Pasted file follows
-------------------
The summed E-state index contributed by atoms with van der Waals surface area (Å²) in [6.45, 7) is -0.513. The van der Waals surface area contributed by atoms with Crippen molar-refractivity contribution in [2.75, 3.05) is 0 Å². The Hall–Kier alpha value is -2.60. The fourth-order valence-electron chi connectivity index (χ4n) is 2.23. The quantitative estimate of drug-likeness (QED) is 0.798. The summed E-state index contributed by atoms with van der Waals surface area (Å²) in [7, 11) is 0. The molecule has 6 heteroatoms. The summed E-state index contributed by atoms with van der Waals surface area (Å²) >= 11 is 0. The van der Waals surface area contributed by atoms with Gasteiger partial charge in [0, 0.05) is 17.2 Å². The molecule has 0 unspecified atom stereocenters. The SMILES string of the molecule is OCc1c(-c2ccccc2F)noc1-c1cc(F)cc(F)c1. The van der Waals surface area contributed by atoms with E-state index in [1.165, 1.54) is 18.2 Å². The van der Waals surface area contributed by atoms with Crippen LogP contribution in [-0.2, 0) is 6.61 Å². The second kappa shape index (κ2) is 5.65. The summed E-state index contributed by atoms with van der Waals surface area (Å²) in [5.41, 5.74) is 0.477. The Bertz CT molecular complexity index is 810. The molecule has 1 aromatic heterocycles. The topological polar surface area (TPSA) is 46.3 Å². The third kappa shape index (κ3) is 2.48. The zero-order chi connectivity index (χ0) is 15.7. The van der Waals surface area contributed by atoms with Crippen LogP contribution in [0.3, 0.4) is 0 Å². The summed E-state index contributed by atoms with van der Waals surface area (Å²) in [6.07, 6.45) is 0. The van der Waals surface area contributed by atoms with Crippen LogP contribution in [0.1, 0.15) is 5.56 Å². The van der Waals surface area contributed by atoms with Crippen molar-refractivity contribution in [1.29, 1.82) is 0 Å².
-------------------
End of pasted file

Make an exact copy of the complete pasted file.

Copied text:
The summed E-state index contributed by atoms with van der Waals surface area (Å²) in [6.45, 7) is -0.513. The van der Waals surface area contributed by atoms with Crippen molar-refractivity contribution in [2.75, 3.05) is 0 Å². The Hall–Kier alpha value is -2.60. The fourth-order valence-electron chi connectivity index (χ4n) is 2.23. The quantitative estimate of drug-likeness (QED) is 0.798. The summed E-state index contributed by atoms with van der Waals surface area (Å²) in [7, 11) is 0. The molecule has 6 heteroatoms. The summed E-state index contributed by atoms with van der Waals surface area (Å²) >= 11 is 0. The van der Waals surface area contributed by atoms with Gasteiger partial charge in [0, 0.05) is 17.2 Å². The molecule has 0 unspecified atom stereocenters. The SMILES string of the molecule is OCc1c(-c2ccccc2F)noc1-c1cc(F)cc(F)c1. The van der Waals surface area contributed by atoms with E-state index in [1.165, 1.54) is 18.2 Å². The van der Waals surface area contributed by atoms with Crippen LogP contribution in [-0.2, 0) is 6.61 Å². The second kappa shape index (κ2) is 5.65. The summed E-state index contributed by atoms with van der Waals surface area (Å²) in [5.41, 5.74) is 0.477. The Bertz CT molecular complexity index is 810. The molecule has 1 aromatic heterocycles. The topological polar surface area (TPSA) is 46.3 Å². The third kappa shape index (κ3) is 2.48. The zero-order chi connectivity index (χ0) is 15.7. The van der Waals surface area contributed by atoms with Crippen LogP contribution in [0.3, 0.4) is 0 Å². The summed E-state index contributed by atoms with van der Waals surface area (Å²) in [6.07, 6.45) is 0. The van der Waals surface area contributed by atoms with Crippen LogP contribution in [0.1, 0.15) is 5.56 Å². The van der Waals surface area contributed by atoms with Crippen molar-refractivity contribution in [1.29, 1.82) is 0 Å².